Facebook's (NASDAQ:FB) Instagram property generated an estimated $8 billion to $9 billion in revenue in 2018, but that figure could soar to $14 billion in 2019, according to fresh estimates from Jefferies. Facebook's growth is increasingly coming from the popular photo- and video-sharing site, as the core platform has seen growth decelerate. Jefferies analysts led by Brent Thill believe that Instagram can grow over 60% this year, while the Facebook platform's growth rate is expected to dip below 20% for the first time.
Jefferies' estimate is much higher than the $10.9 billion that eMarketer had previously expected Instagram to bring in for 2019.
Instagram could represent 20% of 2019 revenue
Instagram is the company's fourth billion-user platform, but it has much more financial potential than WhatsApp and Messenger, the two other billion-user platforms beyond Facebook, since messaging services are notoriously difficult to monetize with ads. With over a billion users, there are plenty of growth levers that Instagram can pull to juice its top line.
"We see upside to pricing, users, and impressions as Instagram continues to improve its advertising efforts across the entire advertising funnel," Jefferies analysts wrote. Facebook is also working on turning Instagram into an e-commerce platform, leveraging the visual nature of the service.
To put $14 billion into perspective, that would represent 20% of the $68.7 billion in 2019 revenue that the Street is currently modeling for. The company hasn't reported fourth-quarter earnings yet -- they're due out on Jan. 30 -- but 2018 revenue is expected to be around $55 billion, with Instagram revenue accounting for about 16% of that total.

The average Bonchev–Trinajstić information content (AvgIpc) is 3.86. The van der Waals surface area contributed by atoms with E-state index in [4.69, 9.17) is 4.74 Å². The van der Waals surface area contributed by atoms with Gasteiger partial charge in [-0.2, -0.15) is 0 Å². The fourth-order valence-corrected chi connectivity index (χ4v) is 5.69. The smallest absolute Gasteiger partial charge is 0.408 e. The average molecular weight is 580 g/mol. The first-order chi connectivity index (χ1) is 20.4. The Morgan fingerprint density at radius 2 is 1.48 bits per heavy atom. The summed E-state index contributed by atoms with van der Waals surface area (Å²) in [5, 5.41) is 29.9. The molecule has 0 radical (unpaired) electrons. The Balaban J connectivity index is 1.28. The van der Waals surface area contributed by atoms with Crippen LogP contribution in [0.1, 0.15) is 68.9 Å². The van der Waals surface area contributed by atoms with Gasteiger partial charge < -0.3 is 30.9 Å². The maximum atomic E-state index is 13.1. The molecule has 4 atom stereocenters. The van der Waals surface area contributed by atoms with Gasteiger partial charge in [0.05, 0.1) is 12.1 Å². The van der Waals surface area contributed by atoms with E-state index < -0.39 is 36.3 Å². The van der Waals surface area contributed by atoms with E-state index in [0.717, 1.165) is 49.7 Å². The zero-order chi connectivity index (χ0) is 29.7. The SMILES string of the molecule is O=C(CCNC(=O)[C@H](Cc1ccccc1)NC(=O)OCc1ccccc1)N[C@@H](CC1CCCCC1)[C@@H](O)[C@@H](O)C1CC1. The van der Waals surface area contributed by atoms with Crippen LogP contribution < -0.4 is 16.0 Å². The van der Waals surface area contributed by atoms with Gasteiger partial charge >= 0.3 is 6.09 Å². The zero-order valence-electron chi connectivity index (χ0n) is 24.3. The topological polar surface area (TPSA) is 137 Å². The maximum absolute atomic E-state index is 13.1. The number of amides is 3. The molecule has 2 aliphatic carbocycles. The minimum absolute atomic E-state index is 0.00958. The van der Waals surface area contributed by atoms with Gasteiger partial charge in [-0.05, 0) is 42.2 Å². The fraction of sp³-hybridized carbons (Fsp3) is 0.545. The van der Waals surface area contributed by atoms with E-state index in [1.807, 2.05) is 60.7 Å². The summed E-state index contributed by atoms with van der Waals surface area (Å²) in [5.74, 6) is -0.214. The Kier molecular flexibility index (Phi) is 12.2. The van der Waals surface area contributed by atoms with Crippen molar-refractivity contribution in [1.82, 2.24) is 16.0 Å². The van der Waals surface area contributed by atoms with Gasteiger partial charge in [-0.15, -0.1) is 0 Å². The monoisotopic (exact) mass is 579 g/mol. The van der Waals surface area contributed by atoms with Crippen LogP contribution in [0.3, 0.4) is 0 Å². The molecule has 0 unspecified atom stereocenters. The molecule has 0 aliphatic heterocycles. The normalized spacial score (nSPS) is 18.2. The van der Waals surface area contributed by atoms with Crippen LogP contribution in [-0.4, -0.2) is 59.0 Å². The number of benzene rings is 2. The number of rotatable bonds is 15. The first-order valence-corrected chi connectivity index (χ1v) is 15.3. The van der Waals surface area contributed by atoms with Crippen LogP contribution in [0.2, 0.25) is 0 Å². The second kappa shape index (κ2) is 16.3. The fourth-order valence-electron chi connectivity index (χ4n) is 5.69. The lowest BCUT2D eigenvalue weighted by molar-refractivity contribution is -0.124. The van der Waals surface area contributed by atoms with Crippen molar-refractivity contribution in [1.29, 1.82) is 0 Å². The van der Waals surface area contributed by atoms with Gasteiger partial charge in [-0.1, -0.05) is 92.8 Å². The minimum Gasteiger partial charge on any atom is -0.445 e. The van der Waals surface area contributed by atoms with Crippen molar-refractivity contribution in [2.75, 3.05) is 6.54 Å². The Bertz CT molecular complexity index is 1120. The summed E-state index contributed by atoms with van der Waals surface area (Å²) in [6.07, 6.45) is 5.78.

Overall, Jefferies believes that Facebook's 2018 woes, in which the social networking giant was hounded by a seemingly never-ending string of scandals, have created a buying opportunity for patient investors. The company clearly still has "cleanup work" to do in order to rebuild its image, but the analysts don't see any indication that users and advertisers are abandoning the core platform. Facebook has over 6 million active advertisers across all of its services, COO Sheryl Sandberg said on the third-quarter earnings call.
Jefferies reiterated its buy rating and $180 price target on Facebook shares.
Still some uncertainty
Facebook shares were certainly battered in 2018, losing 25% of their value amid the controversies. Instagram was able to finish the year largely untouched by any major scandals, although co-founders Kevin Systrom and Mike Krieger departed in September due to CEO Mark Zuckerberg's efforts to exert greater control over the service, which included more data-sharing between Facebook and Instagram.
"When you leave anything, there are obviously reasons for leaving," Systrom said in October. "No one ever leaves a job because everything's awesome, right?"
Zuck then named longtime lieutenant Adam Mosseri, a veteran product exec at Facebook, as Instagram's new CEO. A change in leadership does present some uncertainty in the company's most important growth platform, but hopefully Mosseri can lead Instagram to $14 billion in sales.